By Ed Huyck
By Melissa Wray
By Patrick Strait
By Jonathan McJunkin
By B Fresh Photography
By Ryan Siverson
By Kendra Sundvall
By Ed Huyck
Jonathan Baumbach's 11th book, D-Tours, was inspired by a photography display titled "Stills from Imaginary Films." It's not hard to spot the influence of this source material: Under the exterior trappings of a pulp detective novel, D-Tours is a dizzying ride through the noisy, superficial world of cinema, and it slips between scenes and stories with the effortlessness of channel surfing.
Like other fiction that might be classified as avant-pop, D-Tours rejects the conventions of story and character, delighting instead in the disconnected images of advertising and the clichés of film noir. The novel's narrator is a sort of pop-culture chameleon, changing identities like most people change socks. He is at various points an anthropologist, a hard-boiled private detective, a spy, and a B-movie producer. Likewise, his world is a loose pastiche of popular myths.
The story--or what there is of one--begins when the narrator meets a mysterious woman on a transatlantic flight, takes her to a seedy New York hotel, and there recounts the details of his life, a series of pointless anecdotes and ridiculous plots lifted from Saturday afternoon television. It's a world in which King Kong and his bride settle into domestic life in Hollywood, Elvis-impersonating aliens visit Disney World, and vampires roam the East Village.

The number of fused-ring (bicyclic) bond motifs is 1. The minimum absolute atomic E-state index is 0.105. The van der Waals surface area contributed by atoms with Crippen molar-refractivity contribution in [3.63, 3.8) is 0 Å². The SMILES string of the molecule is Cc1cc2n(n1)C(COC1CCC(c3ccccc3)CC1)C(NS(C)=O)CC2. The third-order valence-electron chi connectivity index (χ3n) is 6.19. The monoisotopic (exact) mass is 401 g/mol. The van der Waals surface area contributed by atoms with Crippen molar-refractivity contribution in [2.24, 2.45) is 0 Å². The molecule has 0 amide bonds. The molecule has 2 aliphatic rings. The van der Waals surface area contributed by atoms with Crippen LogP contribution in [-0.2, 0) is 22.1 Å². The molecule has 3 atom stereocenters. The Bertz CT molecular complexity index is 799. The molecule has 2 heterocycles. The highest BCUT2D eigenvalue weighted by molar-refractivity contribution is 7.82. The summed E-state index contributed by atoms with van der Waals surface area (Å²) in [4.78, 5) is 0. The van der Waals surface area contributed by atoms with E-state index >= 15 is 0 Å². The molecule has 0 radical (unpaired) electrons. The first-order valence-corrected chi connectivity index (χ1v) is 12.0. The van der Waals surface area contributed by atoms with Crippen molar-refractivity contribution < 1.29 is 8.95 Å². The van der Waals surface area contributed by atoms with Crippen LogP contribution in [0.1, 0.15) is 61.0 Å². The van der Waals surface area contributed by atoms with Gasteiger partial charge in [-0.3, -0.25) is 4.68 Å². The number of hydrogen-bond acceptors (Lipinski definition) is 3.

Although the narrator spends most of the book dodging a conspiracy of neo-Nazis, psychiatrists, and homicidal lizards bent on undermining his sanity, D-Tours is essentially void of plot. Baumbach (who is also a noted film critic) chooses instead to string his story together with moments of transcendent absurdity: In one typical episode, the narrator wakes up late for an important job interview to find a small, fluffy dog glued to his back.
When Baumbach is good, D-Tours is a free flow of cultural symbolism, inviting the reader into some of the stranger corners of the American psyche. Like so many detours, however, this one often seems to be a rough road leading nowhere. As the narrator puts it, "There is no point in clarity down the road, merely the mechanism of pursuit and empty discovery."